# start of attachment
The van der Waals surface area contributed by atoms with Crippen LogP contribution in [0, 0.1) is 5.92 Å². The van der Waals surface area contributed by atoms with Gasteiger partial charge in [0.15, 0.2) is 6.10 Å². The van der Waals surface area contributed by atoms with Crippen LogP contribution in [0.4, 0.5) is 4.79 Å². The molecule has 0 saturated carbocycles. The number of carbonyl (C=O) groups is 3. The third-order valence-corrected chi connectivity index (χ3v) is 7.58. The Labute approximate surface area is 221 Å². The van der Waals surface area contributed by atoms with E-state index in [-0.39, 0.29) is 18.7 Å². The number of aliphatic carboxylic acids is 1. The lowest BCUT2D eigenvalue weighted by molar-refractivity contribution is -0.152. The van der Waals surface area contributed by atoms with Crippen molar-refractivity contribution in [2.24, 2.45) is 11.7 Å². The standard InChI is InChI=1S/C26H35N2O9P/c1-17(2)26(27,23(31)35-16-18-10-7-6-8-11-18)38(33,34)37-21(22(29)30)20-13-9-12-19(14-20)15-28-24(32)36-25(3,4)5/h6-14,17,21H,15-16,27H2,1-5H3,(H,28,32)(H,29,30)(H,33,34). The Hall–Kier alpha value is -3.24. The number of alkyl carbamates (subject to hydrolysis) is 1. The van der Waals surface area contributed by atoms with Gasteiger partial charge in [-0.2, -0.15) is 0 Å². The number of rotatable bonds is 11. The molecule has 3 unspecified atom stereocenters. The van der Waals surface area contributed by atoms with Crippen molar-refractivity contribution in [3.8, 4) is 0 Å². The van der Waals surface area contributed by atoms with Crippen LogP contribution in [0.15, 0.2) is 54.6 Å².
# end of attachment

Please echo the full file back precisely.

The van der Waals surface area contributed by atoms with Crippen LogP contribution in [0, 0.1) is 5.92 Å². The van der Waals surface area contributed by atoms with Gasteiger partial charge in [0.15, 0.2) is 6.10 Å². The van der Waals surface area contributed by atoms with Crippen LogP contribution in [0.4, 0.5) is 4.79 Å². The molecule has 0 saturated carbocycles. The number of carbonyl (C=O) groups is 3. The third-order valence-corrected chi connectivity index (χ3v) is 7.58. The Labute approximate surface area is 221 Å². The van der Waals surface area contributed by atoms with E-state index in [-0.39, 0.29) is 18.7 Å². The number of aliphatic carboxylic acids is 1. The lowest BCUT2D eigenvalue weighted by molar-refractivity contribution is -0.152. The van der Waals surface area contributed by atoms with Crippen molar-refractivity contribution in [2.24, 2.45) is 11.7 Å². The standard InChI is InChI=1S/C26H35N2O9P/c1-17(2)26(27,23(31)35-16-18-10-7-6-8-11-18)38(33,34)37-21(22(29)30)20-13-9-12-19(14-20)15-28-24(32)36-25(3,4)5/h6-14,17,21H,15-16,27H2,1-5H3,(H,28,32)(H,29,30)(H,33,34). The Hall–Kier alpha value is -3.24. The number of alkyl carbamates (subject to hydrolysis) is 1. The van der Waals surface area contributed by atoms with Gasteiger partial charge in [-0.2, -0.15) is 0 Å². The number of rotatable bonds is 11. The molecule has 3 unspecified atom stereocenters. The van der Waals surface area contributed by atoms with Crippen molar-refractivity contribution in [3.8, 4) is 0 Å². The van der Waals surface area contributed by atoms with Crippen LogP contribution in [0.15, 0.2) is 54.6 Å².